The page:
Possibilities for studying Marakwet material culture

Freda Nkirote M’Mbogori (National Museums of Kenya)

Material culture images

Unlike many Kenyan Communities, the Marakwet have maintained aspects of their traditional way of life.  This may be partly attributable to politics and bad road networks which have played a role in buffering the community from external influence.  Moreover, the hilly and rocky terrain, coupled with low rainfall regimes have contributed to protection of the Marakwet land from other Kenyan farming communities. While far from isolated the Marakwet have maintained a partially indigenous way of life.

The wealth of the Marakwet tangible and intangible cultural heritage can be experienced in the midst of Western/Christianized Ceremonies, as we witnessed during the installation of a new Catholic priest at Tot Parish.  During the ceremony, one could not help noticing how the Marakwet are mixing traditional values with Christian values in their dressing, dancing and even language. During this installation, while all the (18) priests in attendance were dressed in white robes, they still found space for a band of beads around their heads.  Similarly, the women had to dress up in their traditional attires to attend the Christian ceremony.  The dancing styles, rhythms and tones were a mixture of Christian and traditional influences.  The language on the other hand was a mixture of Marakweeta, Kiswahili and English.  Although the latter two languages are not alien among the Marakwet community, their use is not as widespread as in many other Kenyan societies.  However use of these languages indicates that the Marakwet community is no longer isolated and the priests recognize this fact.  In essence, this the traditional values and knowledge are on the verge of being eroded.

As one might notice from the above narrative, the possibilities of studying the Marakwet material and non material culture are immense.  The Marakwet material culture is rich and available for study both in the field and the National Museums of Kenya. It includes everything from pottery, to agricultural implements to bead work and personal adonement. A short visit to the Tot cultural centre during the workshop, presented us with an assemblage of tangible culture which included items of traditional value made from different materials which are loaded with different meanings and ceremonial significance.  Trade beads and cowry shells for example found their way into the Marakwet material culture early enough to be completely integrated into many ceremonial attires.  Some of the issues I found interesting is the fact that cowry shells are found only along the East African coast, which about 900kms away from Marakwet but today, these and beads form an important part of the Marakwet material culture.  Meanings can be derived from the amount of beads/cowry shells, number of strands in a skirt or necklace etc.  Research into why the Marakwet have continued to practice traditional values while confessing to Christian faith could make an interesting read. Working in Marakwet at the earliest opportunity to find answers to some of these research questions provides a great opportunity because one is likely to get first hand information from the practitioners.  Anthropological work by Prof. Henirietta Moore would be the first place to start.  Her experience and high level research projects which she has conducted over the years among the Marakwet, opens a window into the Marakwet way of life and provides food for thought to an inquisitive mind.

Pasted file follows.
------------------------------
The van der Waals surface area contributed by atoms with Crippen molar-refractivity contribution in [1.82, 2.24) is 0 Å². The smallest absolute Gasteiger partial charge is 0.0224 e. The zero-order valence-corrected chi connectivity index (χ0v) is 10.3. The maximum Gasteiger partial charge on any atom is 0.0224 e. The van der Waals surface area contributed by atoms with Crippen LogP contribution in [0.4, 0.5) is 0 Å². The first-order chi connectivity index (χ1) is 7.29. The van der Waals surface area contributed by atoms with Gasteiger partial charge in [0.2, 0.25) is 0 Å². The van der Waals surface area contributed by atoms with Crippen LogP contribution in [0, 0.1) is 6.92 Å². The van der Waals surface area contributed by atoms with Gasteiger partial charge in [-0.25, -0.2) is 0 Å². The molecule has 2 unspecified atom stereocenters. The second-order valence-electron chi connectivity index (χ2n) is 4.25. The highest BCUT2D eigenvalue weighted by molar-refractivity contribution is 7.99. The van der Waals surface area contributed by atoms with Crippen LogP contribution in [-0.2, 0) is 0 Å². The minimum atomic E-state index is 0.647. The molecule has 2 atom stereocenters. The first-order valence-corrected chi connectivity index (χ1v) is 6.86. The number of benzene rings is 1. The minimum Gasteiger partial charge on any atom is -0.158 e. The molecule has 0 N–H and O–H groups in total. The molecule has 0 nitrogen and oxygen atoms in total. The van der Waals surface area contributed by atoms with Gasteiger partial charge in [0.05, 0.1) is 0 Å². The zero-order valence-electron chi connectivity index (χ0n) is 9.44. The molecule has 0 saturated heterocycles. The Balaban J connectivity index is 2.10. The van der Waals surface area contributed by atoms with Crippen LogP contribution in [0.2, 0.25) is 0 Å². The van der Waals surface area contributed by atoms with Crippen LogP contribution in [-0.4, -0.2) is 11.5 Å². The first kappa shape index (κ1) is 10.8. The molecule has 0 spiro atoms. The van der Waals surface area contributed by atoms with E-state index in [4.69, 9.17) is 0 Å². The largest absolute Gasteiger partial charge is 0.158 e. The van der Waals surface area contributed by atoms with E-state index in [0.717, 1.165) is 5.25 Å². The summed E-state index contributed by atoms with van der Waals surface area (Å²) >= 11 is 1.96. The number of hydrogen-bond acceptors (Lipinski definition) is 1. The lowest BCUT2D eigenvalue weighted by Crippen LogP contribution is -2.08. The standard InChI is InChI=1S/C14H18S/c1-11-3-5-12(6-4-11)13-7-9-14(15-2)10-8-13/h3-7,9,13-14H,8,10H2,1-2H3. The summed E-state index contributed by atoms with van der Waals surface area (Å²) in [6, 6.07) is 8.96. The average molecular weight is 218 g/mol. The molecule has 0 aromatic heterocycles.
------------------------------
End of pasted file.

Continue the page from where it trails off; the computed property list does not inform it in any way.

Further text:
In 2010, Kenya passed a new constitution which allowed for devolution of central government into 47 County governments.  In 2013, Kenyans voted a new government has now devolved most of their activities to the County governments.  The County governments are now busy opening up for economic and social developments through creation of roads and infrastructure, and inviting investors for job creation.  While these developments are healthy and commendable for the Counties, it will be a delicate balance to reach the heights of economic development and to keep the cultural traditions afloat.  Therefore, this calls for anthropologists to come up with projects to answer pending questions and to fill in any research gaps that may have been left by the previous researchers while there is still time. I look forward to contributing to such work in Marakwet and thank the African Farming network initiative for instigating this research program and realising the benefits of studying African Farming communities in their entirety, including with regard to ceremonies and material culture.

Freda is a research scientist and Head of cultural Heritage at the National Museums of Kenya as well as co-investigator in the African Farming Network. 


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